Reaching Out, Saving Lives

Beyond their walls, VCU Health and the Pauley Heart Center participates in many community events. Here are a few coming up:

VCU Health is sponsoring the Retreat and Refresh Stroke Camp for stroke survivors and their loved ones. The camp will be held Sept. 8–10 at Airfield Conference Center in Wakefield. Offered throughout the U.S., the nonprofit camp was started by a stroke survivor and his loved one. This will be the first time the camp is offered in Virginia according to Kristina Gooch, a nurse with the VCU Stroke Program who is helping to coordinate the effort.

During camp, survivors and caregivers will have the opportunity to meet and interact with others in their situation. “There will be activities to retreat and relax from the daily struggles they face,” said Gooch. As participants talk about their problems and triumphs, “the value is it provides everyone with a new sense of purpose in the community.” For more information, visit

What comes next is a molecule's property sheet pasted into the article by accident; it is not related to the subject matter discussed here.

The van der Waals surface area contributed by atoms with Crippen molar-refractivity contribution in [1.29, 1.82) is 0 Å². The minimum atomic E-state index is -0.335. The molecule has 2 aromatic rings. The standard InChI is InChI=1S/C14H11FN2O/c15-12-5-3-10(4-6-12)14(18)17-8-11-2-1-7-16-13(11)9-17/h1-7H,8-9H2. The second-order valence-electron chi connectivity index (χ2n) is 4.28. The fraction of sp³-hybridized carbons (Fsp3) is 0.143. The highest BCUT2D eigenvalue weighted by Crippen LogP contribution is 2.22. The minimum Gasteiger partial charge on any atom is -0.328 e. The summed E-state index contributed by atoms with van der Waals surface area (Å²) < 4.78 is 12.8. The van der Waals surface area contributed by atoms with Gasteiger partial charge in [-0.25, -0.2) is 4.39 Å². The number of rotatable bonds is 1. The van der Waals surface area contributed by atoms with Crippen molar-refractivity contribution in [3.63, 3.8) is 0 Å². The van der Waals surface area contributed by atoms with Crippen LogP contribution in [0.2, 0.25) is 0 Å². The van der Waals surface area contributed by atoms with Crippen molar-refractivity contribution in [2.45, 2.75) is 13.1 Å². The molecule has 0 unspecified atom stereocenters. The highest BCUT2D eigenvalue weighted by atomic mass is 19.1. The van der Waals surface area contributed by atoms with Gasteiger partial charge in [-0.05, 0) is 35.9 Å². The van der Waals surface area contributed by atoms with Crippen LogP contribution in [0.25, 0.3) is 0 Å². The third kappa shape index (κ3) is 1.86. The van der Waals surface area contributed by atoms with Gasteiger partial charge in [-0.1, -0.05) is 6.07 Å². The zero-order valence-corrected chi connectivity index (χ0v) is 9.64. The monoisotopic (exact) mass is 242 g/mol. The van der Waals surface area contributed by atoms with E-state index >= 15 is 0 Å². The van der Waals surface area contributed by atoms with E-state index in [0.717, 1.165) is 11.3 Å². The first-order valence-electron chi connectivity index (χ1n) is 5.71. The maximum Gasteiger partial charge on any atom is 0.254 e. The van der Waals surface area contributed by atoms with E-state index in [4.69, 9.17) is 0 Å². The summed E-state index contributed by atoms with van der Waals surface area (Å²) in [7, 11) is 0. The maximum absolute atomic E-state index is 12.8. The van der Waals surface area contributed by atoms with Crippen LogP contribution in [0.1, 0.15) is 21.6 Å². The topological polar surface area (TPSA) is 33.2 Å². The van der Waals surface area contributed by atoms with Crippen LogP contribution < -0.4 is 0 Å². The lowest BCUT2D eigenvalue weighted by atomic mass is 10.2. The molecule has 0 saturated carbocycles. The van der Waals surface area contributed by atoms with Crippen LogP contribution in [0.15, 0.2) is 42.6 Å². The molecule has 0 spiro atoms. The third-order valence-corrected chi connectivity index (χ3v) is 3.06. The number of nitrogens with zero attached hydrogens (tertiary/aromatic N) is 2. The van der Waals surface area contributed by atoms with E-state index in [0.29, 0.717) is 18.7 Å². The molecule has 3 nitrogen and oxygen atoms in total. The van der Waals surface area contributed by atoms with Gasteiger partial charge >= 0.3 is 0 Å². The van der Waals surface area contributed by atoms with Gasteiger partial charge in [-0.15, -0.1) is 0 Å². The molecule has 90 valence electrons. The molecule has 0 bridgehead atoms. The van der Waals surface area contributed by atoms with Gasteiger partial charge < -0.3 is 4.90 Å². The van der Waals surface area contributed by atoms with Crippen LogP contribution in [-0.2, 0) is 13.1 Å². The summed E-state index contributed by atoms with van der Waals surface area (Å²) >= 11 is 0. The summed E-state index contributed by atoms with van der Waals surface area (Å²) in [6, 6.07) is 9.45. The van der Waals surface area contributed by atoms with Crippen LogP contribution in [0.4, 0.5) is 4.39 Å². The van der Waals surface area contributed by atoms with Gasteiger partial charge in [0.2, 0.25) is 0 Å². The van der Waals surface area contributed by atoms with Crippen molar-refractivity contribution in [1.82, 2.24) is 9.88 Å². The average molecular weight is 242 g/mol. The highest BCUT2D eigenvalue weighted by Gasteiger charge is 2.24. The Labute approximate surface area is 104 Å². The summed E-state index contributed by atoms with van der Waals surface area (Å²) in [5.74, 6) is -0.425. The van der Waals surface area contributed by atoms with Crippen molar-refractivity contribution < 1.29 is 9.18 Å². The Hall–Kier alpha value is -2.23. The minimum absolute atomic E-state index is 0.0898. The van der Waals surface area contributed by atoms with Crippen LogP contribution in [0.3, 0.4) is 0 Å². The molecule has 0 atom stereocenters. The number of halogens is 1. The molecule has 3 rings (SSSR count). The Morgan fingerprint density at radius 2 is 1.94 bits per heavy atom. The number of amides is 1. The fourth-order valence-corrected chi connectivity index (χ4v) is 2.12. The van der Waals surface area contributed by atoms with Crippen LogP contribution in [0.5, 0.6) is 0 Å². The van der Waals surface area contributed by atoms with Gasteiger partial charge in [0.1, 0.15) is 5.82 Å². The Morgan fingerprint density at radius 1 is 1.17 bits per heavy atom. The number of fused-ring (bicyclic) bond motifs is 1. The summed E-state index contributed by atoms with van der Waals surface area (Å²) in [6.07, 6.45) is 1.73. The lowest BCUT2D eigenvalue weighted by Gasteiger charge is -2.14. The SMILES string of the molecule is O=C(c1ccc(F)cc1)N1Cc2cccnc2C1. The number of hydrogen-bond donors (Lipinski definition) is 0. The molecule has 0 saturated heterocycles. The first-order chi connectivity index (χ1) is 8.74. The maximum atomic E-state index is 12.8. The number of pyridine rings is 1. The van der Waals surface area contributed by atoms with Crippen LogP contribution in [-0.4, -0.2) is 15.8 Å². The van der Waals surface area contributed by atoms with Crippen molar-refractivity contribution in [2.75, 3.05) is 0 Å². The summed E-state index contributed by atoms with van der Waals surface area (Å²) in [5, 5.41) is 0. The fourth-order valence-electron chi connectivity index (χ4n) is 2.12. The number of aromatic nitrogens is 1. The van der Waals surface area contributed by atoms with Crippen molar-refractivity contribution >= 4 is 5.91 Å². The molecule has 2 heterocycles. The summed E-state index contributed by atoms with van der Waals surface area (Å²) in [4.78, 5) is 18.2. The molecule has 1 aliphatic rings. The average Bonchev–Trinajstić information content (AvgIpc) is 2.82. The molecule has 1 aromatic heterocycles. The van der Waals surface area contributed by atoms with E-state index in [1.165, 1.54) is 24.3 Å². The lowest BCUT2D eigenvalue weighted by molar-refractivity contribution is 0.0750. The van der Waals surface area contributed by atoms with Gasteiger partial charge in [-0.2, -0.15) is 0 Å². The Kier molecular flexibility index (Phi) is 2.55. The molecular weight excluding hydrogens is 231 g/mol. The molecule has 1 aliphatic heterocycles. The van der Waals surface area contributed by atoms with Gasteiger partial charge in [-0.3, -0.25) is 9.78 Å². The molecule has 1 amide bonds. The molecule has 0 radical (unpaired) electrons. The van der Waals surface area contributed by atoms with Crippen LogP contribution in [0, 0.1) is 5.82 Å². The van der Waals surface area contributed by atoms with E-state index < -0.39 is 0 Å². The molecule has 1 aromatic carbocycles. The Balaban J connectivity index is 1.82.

VCU Health is a sponsor for the American Heart Association’s Life Is Why Richmond Heart Walk, which will take place Saturday, Oct. 7, at West Creek Parkway. The annual 1- and 3.1-mile walk supports education and research for heart disease and stroke, with the Richmond chapter hoping to raise 
$1.6 million this year.

Last year, the Pauley Heart Pumpers, led by co-captains Lorraine Witzke, RN, and patient Greg Lowe, raised $11,830 and were the number-one VCU fundraising team. The team included transplant survivors and several patients who took part in the walk from inside the heart center (see article “Walk of Fame: Patient Leads ‘Virtual Heart Walk.’”). To sign up or support a VCU Pauley Heart Center team, please visit

At the Heart Walk, VCU Pauley Heart Center staffers will take part in demonstrations of Hands-Only CPR. Promoting this simple rescue technique that does not require mouth-to-mouth resuscitation has been an important and frequent outreach effort for Pauley.

During CPR Awareness Week (June 1-7), Michelle Gossip, BSN, Advanced Resuscitation Cooling Therapeutics and Intensive Care (ARCTIC) Program Coordinator took part in one to two community events every day. At one function, she helped train 700 City of Richmond employees in Hands-Only CPR.

“It does save lives,” said Gossip. “People are afraid of doing CPR and we need to debunk that fear.”